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Title: Active/Active Replication for Highly Availalbe HPC System Services

Abstract

High performance computing (HPC) exploits multi-processor parallelism on a large scale in order to enable research in computational sciences in various areas, such as nanotechnology, quantum chemistry, nuclear fusion and astrophysics. Simulations of real-world problems using mathematical abstraction models allow scientists to gain knowledge without the need or the capability to perform physical experiments. Today's high performance computing systems have several reliability deficiencies resulting in availability and serviceability issues. Head and service nodes represent a single point of failure and control for an entire system as they render it inaccessible and unmanageable in case of a failure until repair, causing a significant downtime. This paper introduces two distinct replication methods (internal and external) for providing symmetric active/active high availability for multiple head and service nodes running in virtual synchrony. It presents a comparison of both methods in terms of expected correctness, ease-of-use and performance based on early results from ongoing work in providing symmetric active/active high availability for two HPC system services (TORQUE and PVFS metadata server). It continues with a short description of a distributed mutual exclusion algorithm and a brief statement regarding the handling of Byzantine failures. This paper concludes with an overview of past and ongoing work,more » and a short summary of the presented research.« less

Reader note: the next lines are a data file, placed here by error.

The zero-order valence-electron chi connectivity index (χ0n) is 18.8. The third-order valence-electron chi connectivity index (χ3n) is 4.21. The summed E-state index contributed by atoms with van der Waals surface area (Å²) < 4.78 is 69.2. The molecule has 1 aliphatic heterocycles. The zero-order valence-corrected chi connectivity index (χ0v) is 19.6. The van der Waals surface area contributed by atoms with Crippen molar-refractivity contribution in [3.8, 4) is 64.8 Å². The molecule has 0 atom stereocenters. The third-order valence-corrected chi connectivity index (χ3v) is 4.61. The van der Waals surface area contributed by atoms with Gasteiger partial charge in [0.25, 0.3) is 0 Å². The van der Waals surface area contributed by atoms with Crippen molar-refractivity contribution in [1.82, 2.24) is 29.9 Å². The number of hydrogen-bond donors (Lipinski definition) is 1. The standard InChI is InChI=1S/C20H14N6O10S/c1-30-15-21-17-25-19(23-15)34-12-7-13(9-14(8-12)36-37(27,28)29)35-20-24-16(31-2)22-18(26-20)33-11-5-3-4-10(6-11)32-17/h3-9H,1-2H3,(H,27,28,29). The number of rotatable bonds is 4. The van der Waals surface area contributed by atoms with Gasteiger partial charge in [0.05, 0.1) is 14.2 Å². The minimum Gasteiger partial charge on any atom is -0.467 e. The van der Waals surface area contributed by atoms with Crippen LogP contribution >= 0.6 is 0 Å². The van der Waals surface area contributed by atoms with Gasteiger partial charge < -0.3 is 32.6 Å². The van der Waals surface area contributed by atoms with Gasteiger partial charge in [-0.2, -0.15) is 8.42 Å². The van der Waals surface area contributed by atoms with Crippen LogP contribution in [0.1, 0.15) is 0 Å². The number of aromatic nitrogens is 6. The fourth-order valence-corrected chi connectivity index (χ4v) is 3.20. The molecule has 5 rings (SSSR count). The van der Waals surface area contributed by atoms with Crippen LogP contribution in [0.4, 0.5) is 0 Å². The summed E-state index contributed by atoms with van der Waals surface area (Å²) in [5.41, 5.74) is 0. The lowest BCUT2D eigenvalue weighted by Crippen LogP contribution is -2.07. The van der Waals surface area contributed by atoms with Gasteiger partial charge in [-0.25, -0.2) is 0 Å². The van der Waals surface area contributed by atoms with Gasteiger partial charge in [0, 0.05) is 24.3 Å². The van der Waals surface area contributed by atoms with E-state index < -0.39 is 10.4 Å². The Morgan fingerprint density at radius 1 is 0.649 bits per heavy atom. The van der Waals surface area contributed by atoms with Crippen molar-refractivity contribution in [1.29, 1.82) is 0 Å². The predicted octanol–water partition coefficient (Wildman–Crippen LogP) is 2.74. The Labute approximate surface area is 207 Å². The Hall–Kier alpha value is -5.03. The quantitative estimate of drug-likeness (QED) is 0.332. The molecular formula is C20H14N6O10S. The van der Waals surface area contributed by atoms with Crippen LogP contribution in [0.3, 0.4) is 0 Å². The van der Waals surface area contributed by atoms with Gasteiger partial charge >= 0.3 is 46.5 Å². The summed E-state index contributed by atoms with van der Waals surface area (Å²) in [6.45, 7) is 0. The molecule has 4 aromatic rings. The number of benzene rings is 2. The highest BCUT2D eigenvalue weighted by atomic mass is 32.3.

Authors:
 [1];  [1];  [1];  [2]
  1. ORNL
  2. Tennessee Technological University
Publication Date:
Research Org.:
Oak Ridge National Lab. (ORNL), Oak Ridge, TN (United States); Center for Computational Sciences
Sponsoring Org.:
USDOE Office of Science (SC)
OSTI Identifier:
1003410
DOE Contract Number:
DE-AC05-00OR22725
Resource Type:
Conference
Resource Relation:
Conference: International Symposium on Frontiers in Availability, Reliability and Security (FARES) 2006, Vienna, Austria, 20060420, 20060422
Country of Publication:
United States
Language:
English
Subject:
79 ASTROPHYSICS, COSMOLOGY AND ASTRONOMY; ALGORITHMS; ASTROPHYSICS; AVAILABILITY; CHEMISTRY; PERFORMANCE; RELIABILITY; REPAIR; SECURITY; TORQUE

Citation Formats

Engelmann, Christian, Scott, Steven L, Leangsuksun, Chokchai, and He, X. Active/Active Replication for Highly Availalbe HPC System Services. United States: N. p., 2006. Web.
Engelmann, Christian, Scott, Steven L, Leangsuksun, Chokchai, & He, X. Active/Active Replication for Highly Availalbe HPC System Services. United States.
Engelmann, Christian, Scott, Steven L, Leangsuksun, Chokchai, and He, X. Sun . "Active/Active Replication for Highly Availalbe HPC System Services". United States. doi:.
@article{osti_1003410,